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Prominent geologist expresses pessimism over likely size of UK shale hydrocarbon reserves

17 August 2017

Professor John Underhill of Heriot-Watt University in Scotland has said the UK's potential shale deposits are likely to be far smaller than originally forecast because of fundamental geological realities that have not been taken into account up until now. In the light of this, he said the government would be wise to formulate a Plan B to fracking for future gas supplies.

UK shale test drilling pad - Image: Cuadrilla
UK shale test drilling pad - Image: Cuadrilla

Prof Underhill said that, according to research based on seismic imaging of the country’s underlying geology, pockets of hydrocarbons were likely to be small and fractured, because most of the areas in which deposits of onshore unconventional gas and oil are likely to be found were affected by tectonic activity along the Atlantic plate about 55m years ago.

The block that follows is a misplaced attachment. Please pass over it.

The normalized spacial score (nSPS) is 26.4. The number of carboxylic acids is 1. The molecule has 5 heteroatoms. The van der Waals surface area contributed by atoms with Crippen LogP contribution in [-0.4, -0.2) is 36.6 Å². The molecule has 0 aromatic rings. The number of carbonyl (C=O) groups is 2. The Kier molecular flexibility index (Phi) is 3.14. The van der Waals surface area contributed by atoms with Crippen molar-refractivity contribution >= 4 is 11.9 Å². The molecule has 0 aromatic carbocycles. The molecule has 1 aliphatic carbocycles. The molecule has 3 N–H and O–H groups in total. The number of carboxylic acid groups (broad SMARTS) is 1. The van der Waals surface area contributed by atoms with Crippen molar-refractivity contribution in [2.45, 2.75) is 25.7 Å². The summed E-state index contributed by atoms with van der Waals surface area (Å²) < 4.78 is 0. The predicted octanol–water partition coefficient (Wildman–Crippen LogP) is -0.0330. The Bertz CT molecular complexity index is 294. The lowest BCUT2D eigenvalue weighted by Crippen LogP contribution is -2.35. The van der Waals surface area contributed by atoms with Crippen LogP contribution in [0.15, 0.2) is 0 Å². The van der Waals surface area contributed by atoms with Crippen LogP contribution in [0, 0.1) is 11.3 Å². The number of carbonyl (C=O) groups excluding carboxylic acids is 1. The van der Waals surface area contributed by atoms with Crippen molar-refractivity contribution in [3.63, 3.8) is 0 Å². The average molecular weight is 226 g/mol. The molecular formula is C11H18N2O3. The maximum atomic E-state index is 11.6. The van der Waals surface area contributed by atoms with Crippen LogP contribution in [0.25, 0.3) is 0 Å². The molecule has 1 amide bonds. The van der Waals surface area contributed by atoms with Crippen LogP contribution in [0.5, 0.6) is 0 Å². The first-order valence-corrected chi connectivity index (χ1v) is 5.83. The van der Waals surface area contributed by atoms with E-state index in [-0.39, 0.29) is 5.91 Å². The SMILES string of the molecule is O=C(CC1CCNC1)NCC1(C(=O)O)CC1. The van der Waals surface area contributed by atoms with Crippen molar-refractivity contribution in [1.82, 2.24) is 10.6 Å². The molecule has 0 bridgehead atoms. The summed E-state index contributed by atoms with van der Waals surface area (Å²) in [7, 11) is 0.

This process has buckled and depressurised these pockets, making them cooler than the optimal temperatures for oil and gas production. In the USA, shale structures are far from tectonic plate edges and have retained their thickness and integrity, retaining plentiful reserves.

The British Geological Survey found in 2013 that there were likely to be 1,300 trillion cubic feet of gas buried beneath the ground, but said nothing about how much of it might be accessible. Underhill argues the amount in suitable areas may be much less. “My challenge is: does the geology stack up?” he said.

The body representing the UK’s shale gas industry, UK Onshore Oil and Gas (UKOOG), said more exploration was needed. Ken Cronin, the chief executive, said: “The industry is currently in the process of seismic surveying, core drilling and flow testing in various parts of the country to determine a number of questions including the extent of the geology and whether gas will flow commercially.


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